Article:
Having a side-hustle sounds great – you get to work on your business idea while also gaining an income from a traditional job. But it also comes with challenges, from time pressures to gaining support from others. This article explores some of the key challenges associated with having a full-time job and a side-hustle.
Challenge 1: A loss of focus on your main job
One of the first challenges to be aware of is the danger of losing focus on your main job. Trying to manage a side-hustle while also working full time can cause you to become distracted – wanting to work on one thing (your side-business), but having to work on another at the same time.
The dangers of getting distracted may be further increased when working at home – a sudden trend as companies both temporarily and permanently move employees to remote work to deal with Covid-19. Without the monitoring associated with a traditional office environment, there is a real danger that your side-gig starts to encroach on your regular full-time job, and over time your performance at work begins to deteriorate.
Challenge 2: Not enough time to work on your side-hustle
A related challenge is not having enough time to sufficient work on your side hustle. Launching a business takes a lot of effort, and this is further compounded if you are also working a full-time job when trying to work on a business. There simply may not be the hours in the day to achieve all you want to achieve across both jobs, and the amount of effort that you are able to put into your side-hustle is lower than it would be if you were able to devote your full attention to it.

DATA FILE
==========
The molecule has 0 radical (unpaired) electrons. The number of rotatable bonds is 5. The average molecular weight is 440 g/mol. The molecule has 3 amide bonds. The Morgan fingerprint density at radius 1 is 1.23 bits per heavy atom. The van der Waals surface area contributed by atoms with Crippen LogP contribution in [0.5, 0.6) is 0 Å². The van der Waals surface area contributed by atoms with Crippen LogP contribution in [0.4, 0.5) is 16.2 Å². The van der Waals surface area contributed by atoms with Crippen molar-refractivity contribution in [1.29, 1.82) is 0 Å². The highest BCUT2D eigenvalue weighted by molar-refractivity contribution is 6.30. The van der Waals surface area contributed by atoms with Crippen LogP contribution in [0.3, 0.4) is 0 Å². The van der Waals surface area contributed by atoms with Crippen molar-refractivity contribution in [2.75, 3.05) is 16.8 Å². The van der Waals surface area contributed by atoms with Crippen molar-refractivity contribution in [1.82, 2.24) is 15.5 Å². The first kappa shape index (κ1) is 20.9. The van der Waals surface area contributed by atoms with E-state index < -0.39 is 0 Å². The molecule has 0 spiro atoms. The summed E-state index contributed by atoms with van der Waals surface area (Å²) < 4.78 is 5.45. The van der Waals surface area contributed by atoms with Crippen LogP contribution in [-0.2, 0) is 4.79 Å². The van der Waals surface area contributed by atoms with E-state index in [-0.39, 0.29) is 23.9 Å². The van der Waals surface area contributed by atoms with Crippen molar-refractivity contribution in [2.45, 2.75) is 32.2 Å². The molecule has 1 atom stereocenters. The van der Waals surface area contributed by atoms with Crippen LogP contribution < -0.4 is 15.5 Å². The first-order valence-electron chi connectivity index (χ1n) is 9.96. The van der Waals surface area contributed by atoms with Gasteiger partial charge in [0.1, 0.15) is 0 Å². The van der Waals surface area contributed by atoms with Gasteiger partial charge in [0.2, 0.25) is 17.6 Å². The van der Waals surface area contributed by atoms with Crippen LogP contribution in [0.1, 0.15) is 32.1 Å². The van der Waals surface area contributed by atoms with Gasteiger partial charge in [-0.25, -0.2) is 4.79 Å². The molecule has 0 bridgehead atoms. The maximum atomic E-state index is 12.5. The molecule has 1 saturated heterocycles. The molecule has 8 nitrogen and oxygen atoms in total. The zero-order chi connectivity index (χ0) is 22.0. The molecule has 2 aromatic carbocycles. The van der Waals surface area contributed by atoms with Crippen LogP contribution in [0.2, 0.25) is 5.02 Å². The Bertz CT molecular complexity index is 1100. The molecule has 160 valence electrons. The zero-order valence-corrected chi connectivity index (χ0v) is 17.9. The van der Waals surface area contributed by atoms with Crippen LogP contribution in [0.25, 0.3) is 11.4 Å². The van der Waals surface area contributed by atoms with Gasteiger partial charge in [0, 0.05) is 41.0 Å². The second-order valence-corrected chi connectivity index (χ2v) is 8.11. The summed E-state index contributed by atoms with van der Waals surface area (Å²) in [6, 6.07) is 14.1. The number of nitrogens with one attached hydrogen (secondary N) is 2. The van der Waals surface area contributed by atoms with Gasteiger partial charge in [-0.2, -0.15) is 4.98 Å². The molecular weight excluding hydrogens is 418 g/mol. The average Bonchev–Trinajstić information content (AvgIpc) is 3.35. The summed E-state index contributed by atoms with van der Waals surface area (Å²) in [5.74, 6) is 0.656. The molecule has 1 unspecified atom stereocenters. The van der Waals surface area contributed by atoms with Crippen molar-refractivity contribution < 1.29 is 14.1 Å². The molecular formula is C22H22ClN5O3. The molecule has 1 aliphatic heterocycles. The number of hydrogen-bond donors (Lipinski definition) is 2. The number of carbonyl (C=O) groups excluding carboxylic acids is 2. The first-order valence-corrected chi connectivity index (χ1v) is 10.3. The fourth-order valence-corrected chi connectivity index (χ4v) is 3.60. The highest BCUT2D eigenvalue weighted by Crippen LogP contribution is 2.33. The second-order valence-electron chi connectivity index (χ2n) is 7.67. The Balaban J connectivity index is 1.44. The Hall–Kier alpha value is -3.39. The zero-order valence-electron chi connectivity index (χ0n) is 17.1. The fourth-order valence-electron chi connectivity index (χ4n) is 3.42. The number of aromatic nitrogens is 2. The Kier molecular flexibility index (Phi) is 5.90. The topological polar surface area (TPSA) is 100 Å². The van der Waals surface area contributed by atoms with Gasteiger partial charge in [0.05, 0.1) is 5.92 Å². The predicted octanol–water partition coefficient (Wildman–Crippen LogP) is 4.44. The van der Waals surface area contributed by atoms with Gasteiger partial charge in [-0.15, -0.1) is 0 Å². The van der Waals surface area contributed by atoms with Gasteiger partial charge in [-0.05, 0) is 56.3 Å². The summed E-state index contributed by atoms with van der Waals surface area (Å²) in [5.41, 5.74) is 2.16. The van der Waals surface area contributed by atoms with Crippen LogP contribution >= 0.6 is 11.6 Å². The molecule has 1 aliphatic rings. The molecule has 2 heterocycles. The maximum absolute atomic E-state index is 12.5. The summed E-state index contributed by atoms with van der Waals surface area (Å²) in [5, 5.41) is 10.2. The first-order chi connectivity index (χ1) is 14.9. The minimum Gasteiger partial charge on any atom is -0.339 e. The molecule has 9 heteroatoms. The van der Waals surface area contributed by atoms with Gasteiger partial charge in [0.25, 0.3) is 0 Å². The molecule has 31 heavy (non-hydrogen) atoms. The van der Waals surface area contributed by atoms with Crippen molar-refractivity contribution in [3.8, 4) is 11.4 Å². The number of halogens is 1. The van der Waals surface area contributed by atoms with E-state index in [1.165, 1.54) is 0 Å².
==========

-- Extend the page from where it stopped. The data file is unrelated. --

Challenge 3: Pressure of working two jobs
The pressure of working two jobs will also start to mount over time. While initially you may be able to put in double the time and effort as a regular job, your energy to do this is likely to dwindle with time.
Challenge 4: The joy of the side-gig fades
One implication of the additional pressure of working two jobs is that your enthusiasm for your side-gig may start to decline. What may start out as a passion project – where you are able to pursue your creative or entrepreneurial desires – may start to feel more like a burden. The sid-hustle may start to turn into a second job – a commitment that you have, and don’t want to give up on, but also not something that you are actively gaining pleasure from.
Challenge 5: Getting the support of others to a side-hustle
A final challenge associated with only working part-time on your side-hustle is that you may have a harder time gaining the support of others. Only working half time on a venture may be an immediate turn-off for investors, who are not sure where your allegiances lie and may be reluctant in supporting a venture that you only appear to have one foot in. Investors typically want your full, undivided effort – that you are all-in on your business – and only being half-in may make it a lot more difficult to gain the support of others for your venture.